How Not to Camp

by Richard Munn|Published 07-27-2006

I have a fascination with old books. Maybe it's the musty smell, or the cloth covers and binding, but any time I'm digging through the used bookstore and find a canoeing or camping title, I can't resist bringing it home.

Part of the fascination is the history lesson we can get from these books. Ancient history in canoeing practices isn't that long ago. I have some not-to-old books that outline camping procedures which would make the hair on the back of a no-trace-camping proponent's neck stand up. It's amazing how quickly our attitudes towards camping, nature and the environment have changed in the past 50 years. The recommendations about camping equipment and practices from some of these books are a fascinating journey into our not-so-distant past.

Some examples from "Canoe Trip Camping" by Ronald H. Perry, published by J. M. Dent and Sons in 1953. Marked on the first page as "Recommended by the Canadian Camping Association"

"Everyone should have a knife of some sort. Since it is rarely necessary to defend oneself from wild animals, a small jack knife with two good blades is the best. The giant hunting knife, so popular with little boys, is a possession of doubtful value."

"Whether for cooking, warmth or good cheer, the camp fire is the heart of any campsite. Actually it should not be different from any other outdoor blaze, yet somehow there is mystery and friendship in its heat. The campfire seems to cook food more tastily than the most elaborate city stove. Even the smoke is different and is a tonic on a crisp, clear day. But an eyeful, unfortunately, is just as painful as any ordinary smoke."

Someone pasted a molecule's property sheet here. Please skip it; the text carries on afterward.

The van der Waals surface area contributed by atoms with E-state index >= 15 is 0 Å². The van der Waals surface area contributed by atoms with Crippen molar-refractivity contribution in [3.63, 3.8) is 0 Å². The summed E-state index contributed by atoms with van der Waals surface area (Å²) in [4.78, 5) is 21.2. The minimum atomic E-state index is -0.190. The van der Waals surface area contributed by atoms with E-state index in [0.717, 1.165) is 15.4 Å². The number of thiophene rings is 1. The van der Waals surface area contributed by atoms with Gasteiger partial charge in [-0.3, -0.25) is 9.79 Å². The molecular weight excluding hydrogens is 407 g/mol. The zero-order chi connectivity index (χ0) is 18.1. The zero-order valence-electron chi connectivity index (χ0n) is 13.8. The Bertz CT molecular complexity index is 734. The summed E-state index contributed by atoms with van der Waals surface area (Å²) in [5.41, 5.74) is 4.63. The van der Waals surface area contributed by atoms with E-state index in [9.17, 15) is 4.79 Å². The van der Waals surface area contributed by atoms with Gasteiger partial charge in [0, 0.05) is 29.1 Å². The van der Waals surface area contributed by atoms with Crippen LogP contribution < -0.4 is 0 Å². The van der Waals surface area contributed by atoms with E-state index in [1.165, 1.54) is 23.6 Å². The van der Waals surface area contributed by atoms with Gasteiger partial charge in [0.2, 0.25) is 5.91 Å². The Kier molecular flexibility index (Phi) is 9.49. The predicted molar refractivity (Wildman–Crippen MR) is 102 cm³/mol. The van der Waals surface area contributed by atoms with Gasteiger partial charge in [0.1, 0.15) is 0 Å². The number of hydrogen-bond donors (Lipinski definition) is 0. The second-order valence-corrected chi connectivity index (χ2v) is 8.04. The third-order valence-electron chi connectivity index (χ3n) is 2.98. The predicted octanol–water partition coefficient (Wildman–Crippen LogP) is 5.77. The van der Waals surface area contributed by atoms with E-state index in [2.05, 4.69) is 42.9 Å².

The lean-to ... is the best known camp shelter, and can be either a very simple affair or one on which considerable time might be spent. First find two trees about 6 to 8 feet apart. To them attach a ridge pole approximately five feet from the ground, Cut several small poles for the roof leaving an inch or so of the branch stubs on to assist with thatching. Run these from the ridge pole to the ground equal distances apart. On top of these place four or more cross pieces and secure them to the roof poles. This will provide a solid framework on which to place such branches as may be secured, preferably balsam. Thatch them on carefully, working from the bottom up with the ends of the branches towards the ridge pole. The more layers that are added, the better protection afforded by the roof."

 

When setting up a tent be careful to see that ... a trench has been dug around the outside with a run off to take away possible rain water."

cera 

Or how about these items from the 1952 version of "Tenderfoot to Queen's Scout" the handbook of the Canadian General Council of the Boy Scouts Association.

"Even today, the axe is the first too concerned in the production of many things, including paper for books. For instance it cut the trees which produced the paper for this scout book!"

"Test No. 15 ... Make a camp kitchen with open fire and other necessaries and prepare therein (a) two of the following dishes: porridge, rice, pancakes. (b) a damper of half a pound of flour or a twist baked on a thick stick. (c) a stew (as an alternative for the stew, skin and cook a rabbit, or pluck and cook a bird, or clean and cook a fish)."

Hard to read the captions, but this shows a variety of items made from wood, including a cooking basket, wash basin, dish rack, wood box, picnic table and pot holder.